• CASE PRESENTATION: A 17-year-old male had experienced three separate attacks of motor weakness and paresthesia of all four extremities over a period of 7 months.[ncbi.nlm.nih.gov]
  • At age 44 years, paresthesias and dysesthesias of both lower legs and mild right lower leg weakness additionally developed.[ncbi.nlm.nih.gov]
  • DDx: Thickened, enlarged nerve roots: Lymphoma, sarcoidosis, neurofibromatosis type 1 Brain lesions: MS and other infectious and inflammatory disorders Rx: Immunotherapy A 35-year-old woman with bilateral foot drop and recurrent upper extremity paresthesias[ajnr.org]
Limb Weakness
  • He was admitted with bilateral lower limb weakness which was ascending in nature. He eventually required ventilation. It was initially thought to be isoniazid-neuropathy.[ncbi.nlm.nih.gov]
  • We described a young girl with CIDP underlying type 2 diabetes mellitus, presenting with progressive numbness and limb weakness, who was initially misdiagnosed to have DPN. Finally immunosuppressive therapy got good response.[ncbi.nlm.nih.gov]
  • Although at 25 years of age she had already been diagnosed with limb weakness associated with chronic inflammatory demyelinating polyneuropathy (CIDP), she had never experienced double vision until her latest condition.[ncbi.nlm.nih.gov]
  • BACKGROUND: Ventilatory involvement is rarely reported in chronic inflammatory demyelinating polyneuropathy (CIDP), but small prospective studies showed frequent involvement of phrenic nerves, which is usually overshadowed by severe limb weakness.[ncbi.nlm.nih.gov]
  • The disease presents with progressive development of proximal and distal limb weakness; muscles of hands and feet may be involved, affecting fine movements.[symptoma.com]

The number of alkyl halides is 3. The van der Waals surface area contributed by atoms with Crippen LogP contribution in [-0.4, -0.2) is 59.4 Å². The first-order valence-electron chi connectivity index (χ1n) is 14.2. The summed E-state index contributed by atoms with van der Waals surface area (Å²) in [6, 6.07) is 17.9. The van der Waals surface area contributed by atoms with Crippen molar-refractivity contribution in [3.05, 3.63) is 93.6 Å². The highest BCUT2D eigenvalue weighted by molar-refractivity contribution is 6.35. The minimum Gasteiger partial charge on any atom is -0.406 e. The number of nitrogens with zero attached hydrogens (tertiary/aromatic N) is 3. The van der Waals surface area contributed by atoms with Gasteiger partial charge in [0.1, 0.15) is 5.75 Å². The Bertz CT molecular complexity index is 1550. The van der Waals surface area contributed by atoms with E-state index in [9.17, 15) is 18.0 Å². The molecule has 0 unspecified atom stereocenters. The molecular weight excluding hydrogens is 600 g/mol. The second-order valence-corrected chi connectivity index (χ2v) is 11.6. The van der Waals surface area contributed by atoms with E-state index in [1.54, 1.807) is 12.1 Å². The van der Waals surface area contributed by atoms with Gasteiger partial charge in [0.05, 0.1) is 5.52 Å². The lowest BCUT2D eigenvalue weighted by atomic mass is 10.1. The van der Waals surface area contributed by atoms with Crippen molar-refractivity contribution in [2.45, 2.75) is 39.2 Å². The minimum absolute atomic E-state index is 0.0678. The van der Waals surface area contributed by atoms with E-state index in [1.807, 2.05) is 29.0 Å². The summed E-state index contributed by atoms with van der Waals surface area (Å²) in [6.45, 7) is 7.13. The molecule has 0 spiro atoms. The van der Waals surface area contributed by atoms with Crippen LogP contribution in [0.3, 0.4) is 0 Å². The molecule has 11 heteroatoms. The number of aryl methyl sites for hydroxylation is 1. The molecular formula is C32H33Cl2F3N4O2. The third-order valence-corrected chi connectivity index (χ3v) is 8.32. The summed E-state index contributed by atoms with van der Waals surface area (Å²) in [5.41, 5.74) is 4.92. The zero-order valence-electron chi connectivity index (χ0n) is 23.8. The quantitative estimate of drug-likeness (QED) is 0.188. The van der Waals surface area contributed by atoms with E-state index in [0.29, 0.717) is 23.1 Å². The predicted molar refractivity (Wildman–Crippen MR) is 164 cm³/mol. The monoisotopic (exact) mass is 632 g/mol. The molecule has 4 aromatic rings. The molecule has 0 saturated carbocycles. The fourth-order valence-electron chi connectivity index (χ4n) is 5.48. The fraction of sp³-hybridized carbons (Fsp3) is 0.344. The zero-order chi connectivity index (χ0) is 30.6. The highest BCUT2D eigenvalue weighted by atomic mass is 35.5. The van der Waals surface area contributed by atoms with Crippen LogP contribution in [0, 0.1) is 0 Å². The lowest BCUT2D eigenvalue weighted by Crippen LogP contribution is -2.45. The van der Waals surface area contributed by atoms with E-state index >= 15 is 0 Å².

Workup

Important diagnostic tests that can be employed for the diagnosis of CIDP include:

  • Cerebrospinal fluid (CSF) examination
  • Nerve conduction study (NCS)
  • Nerve biopsy
  • Magnetic resonance imaging (MRI)

CSF examination

CSF examination is one of the most important and most sensitive studies for the diagnosis of CIDP. Elevated proteins are found in CSF in around 94% of patients with normal white cell count [17] [18].
An elevated protein and a reduced white blood cell count, called albumino-cytologic dissociation and demyelination findings on electrodiagnostic testing are found in both Gullian Barre syndrome and CIDP. A WBC greater than 10/mm3 in CSF should raise the suspicion of human immuno-deficiency virus (HIV) infection, leukemia and lymphoma, as well as other autoimmune diseases like sarcoidosis and Lyme disease. A parasitic disease should be kept in mind if the CSF examination reveals an elevated white cell count.

Lumbar puncture shows an elevated CSF pressure. Oligoclonal bands are identified in 65% of the cases [19]. Similarly lymphoproliferative disorders (myelomas and lymphomas) cause an elevation of the paraprotein level in immunofixation, or an elevation of serum lambda and kappa free light chains (light chains of immunoglobulins are raised in response to myelomas as osteosclerotic myelomas).

Nerve conduction study

A reduced conduction velocity is suggestive of CIDP, on nerve conduction study and electromyography (EMG).

Nerve biopsy

This is rarely required. In cases where biopsy is taken, nerve specimen shows segmental demyelination and other characteristic features of CIDP.

Magnetic resonance imaging

This is also an important diagnostic test. On contrast enhancement, enlargement on the T2 sequence of the spinal cord nerve roots is seen. It may also show signs of inflammation.

White Matter Lesions
  • Magnetic resonance imaging showed presence of an intracranial white matter lesion and enhancing, thickened cranial and spinal nerves. This disorder has been described very infrequently in the radiology literature.[ncbi.nlm.nih.gov]

Treatment

CIDP is a treatable, acquired neuropathy and an early intervention is recommended in order to hamper the possible nerve loss and axonal damage. Treatment follows these principles:

  • Reduction of symptoms
  • Maintaining long term remission
  • Improving the functional status of the patient

Conventional therapy includes corticosteroids (CS), immuno-suppressive drugs, intravenous immunoglobulins (IVIG) and plasma exchange (PE) therapy or plasmapheresis. Standard therapy (CS, IVIG and PE) [20] [1] [2] has shown improvement in 50-80% of the patients.